Set a big pot of salted water to boil on high to cook the pasta. While the pasta is cooking, make the sauce. In a large skillet, heat olive oil over medium-high heat. Add diced onions and saute 2 to 3 minutes until tender. Turn heat to medium. Add rough chopped garlic. Saute a few minutes until garlic is fragrant and golden. Add chopped tomatoes and all their juices and seeds. Turn heat up to medium high. Add vermouth or wine. Bring to a simmer and simmer 5 minutes until tomatoes begin to break down (at this point, you could add seafood). Stir in salt and pepper. 0Turn heat to low until pasta is cooked.

When pasta is cooked to al dente, drain and add it to the fresh tomato sauce, continuing to cook pasta on low for a few minutes in the sauce. Add basil leaves. Divide among bowls and top with freshly grated cheese and other additions, if using.

Yield: 3 to 4 servings

Rustic Tomato Galette

Use your favorite pie crust recipe to make this rustic free-form tomato tart with goat cheese and herbs.

2 leeks, cleaned and thinly sliced (white and light green parts only) 

1 tablespoon oil or butter

13- to 14-inch pie crust, or pâte brisée (See recipe below) 

1 cup crumbled goat cheese (or feta, gruyere or ricotta)

2 pounds tomatoes, mixed varieties

Salt, to taste

Freshly cracked pepper

1 tablespoon fresh herbs such as thyme or basil

Preheat oven to 375 degrees. Saute leeks in oil or butter, over medium heat until tender, about 7 minutes, adding a bit of water if necessary. Set aside.

Roll out pie dough on parchment paper to 13 inches in diameter. Place parchment and dough on baking sheet.

In the middle of the dough, add crumbled goat cheese, leaving a 2- to 3-inch edge. Top with sautéed leeks. Begin layering tomatoes, slicing larger tomatoes into ½-inch slices, and cutting cherry tomatoes in half, layering tomatoes and herbs, and salt and peppering each layer as you go. You will need more salt if using riccotta verses a saltier cheese like feta. Top the galette with your cutest tiniest cherry tomatoes.

Fold up the edges of the dough to hold in the filling, crimping in spots to keep filling in place. It should resemble a circle, but it need not be perfect. Bake 50 to 60 minutes in the middle of the oven until golden and bubbling.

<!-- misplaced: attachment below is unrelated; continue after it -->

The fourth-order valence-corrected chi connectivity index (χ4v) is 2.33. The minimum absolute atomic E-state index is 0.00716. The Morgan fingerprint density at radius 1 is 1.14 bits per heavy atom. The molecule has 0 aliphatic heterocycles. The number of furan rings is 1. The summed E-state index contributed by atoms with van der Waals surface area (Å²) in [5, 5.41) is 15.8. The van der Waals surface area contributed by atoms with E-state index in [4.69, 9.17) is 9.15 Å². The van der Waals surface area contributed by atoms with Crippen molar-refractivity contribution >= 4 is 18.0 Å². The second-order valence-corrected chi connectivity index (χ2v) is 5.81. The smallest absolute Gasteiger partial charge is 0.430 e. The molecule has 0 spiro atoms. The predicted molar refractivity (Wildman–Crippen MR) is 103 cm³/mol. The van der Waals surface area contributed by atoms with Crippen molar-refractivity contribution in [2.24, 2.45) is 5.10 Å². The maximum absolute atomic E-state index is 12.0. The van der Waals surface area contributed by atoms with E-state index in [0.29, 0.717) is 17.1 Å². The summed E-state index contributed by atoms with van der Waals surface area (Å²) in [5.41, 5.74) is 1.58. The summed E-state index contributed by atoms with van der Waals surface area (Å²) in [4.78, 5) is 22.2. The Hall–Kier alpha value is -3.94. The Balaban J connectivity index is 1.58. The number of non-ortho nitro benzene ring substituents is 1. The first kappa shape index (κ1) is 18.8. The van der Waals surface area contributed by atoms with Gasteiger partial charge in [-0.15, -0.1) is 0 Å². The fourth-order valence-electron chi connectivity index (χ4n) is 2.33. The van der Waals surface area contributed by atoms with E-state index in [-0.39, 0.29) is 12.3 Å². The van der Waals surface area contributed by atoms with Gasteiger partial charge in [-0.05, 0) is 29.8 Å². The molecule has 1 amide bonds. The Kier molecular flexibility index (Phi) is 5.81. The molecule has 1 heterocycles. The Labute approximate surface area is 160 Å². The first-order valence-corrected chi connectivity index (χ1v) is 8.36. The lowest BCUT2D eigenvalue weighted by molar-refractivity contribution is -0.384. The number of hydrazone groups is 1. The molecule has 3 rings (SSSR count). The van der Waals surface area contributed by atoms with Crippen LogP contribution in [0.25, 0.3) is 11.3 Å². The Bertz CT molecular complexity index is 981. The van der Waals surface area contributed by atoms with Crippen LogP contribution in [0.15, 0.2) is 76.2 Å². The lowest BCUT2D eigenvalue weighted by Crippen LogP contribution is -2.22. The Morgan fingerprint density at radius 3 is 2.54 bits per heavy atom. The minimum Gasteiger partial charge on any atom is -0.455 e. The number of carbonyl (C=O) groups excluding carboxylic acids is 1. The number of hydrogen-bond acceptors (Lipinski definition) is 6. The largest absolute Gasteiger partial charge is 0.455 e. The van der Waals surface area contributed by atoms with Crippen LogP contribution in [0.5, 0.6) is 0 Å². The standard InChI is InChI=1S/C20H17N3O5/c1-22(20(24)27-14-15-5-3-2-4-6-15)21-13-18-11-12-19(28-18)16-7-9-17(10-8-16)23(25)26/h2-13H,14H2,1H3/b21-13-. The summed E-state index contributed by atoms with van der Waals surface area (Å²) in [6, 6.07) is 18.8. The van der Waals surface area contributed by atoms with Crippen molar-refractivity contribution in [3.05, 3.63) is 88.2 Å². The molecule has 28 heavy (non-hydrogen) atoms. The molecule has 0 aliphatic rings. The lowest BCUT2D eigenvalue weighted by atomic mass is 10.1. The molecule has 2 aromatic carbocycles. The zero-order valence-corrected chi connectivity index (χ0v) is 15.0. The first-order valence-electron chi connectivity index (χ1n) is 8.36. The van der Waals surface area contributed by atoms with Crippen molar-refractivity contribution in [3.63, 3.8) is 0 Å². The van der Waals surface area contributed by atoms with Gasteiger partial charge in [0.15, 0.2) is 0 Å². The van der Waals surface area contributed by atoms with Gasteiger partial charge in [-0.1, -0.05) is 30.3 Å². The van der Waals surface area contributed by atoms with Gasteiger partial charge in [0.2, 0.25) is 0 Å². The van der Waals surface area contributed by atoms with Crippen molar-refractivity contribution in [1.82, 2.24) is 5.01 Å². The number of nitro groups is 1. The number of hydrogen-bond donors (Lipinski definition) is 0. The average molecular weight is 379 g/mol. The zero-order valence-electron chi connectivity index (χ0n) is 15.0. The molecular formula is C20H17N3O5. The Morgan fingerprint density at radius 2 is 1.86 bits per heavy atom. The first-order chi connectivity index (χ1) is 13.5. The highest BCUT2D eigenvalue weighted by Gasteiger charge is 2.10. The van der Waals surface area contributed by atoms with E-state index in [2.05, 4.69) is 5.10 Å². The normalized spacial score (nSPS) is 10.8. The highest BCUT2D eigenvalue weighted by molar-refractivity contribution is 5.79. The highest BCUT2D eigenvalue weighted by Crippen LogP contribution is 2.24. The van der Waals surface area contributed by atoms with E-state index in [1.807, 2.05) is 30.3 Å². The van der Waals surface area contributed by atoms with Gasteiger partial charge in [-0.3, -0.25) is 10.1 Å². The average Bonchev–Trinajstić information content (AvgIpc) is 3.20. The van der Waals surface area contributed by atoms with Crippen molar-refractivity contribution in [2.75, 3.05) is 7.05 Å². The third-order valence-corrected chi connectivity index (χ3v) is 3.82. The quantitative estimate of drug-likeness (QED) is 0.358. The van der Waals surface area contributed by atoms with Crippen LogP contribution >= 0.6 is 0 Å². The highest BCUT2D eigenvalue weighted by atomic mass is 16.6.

Let rest 10 minutes before slicing. Garnish with a few sprigs of thyme or basil ribbons.

Pâte Brisée

From Thomas Keller of Bouchon Bakery

2 cups, plus 3 tablespoons all-purpose flour

1 teaspoon kosher salt

8 ounces cold unsalted butter, cut into 1/4-inch cubes

1/4 cup ice water

Place 1 cup flour and the salt in the bowl of a stand mixer fitted with the paddle attachment and mix to combine. With the mixer running on low speed, add the butter a small handful at a time. When all the butter has been added, increase the speed to medium-low and mix for about 1 minute, until the butter is thoroughly blended. Scrape down the sides and bottom of the bowl. Turn the speed to medium-low, add the remaining 1 cup plus 3 tablespoons flour, and mix just to combine. Add the water and mix until incorporated. The dough will come up around the paddle and should feel smooth, not sticky, to the touch. Remove the dough from the mixer and check that there are no visible pieces of butter remaining; if necessary, return the dough to the mixer and mix again briefly. Pat the dough into a 7- to 8-inch disk and wrap in plastic wrap. Refrigerate for at least 1 hour, but preferably overnight. The dough can be refrigerated for up to 1 day or frozen for up to 1 month.

Note: If using for galette recipe above, use only ¾ of the pâte brisée dough recipe.

The Seasonal Kitchen is a monthly feature. Local chef Sylvia Fountaine writes about seasonal foods she’s making in her kitchen, sharing recipes and a passion for local foods. Fountaine is a caterer and former co-owner of Mizuna restaurant. She writes about home cooking on her blog, Feasting at Home, www.feasting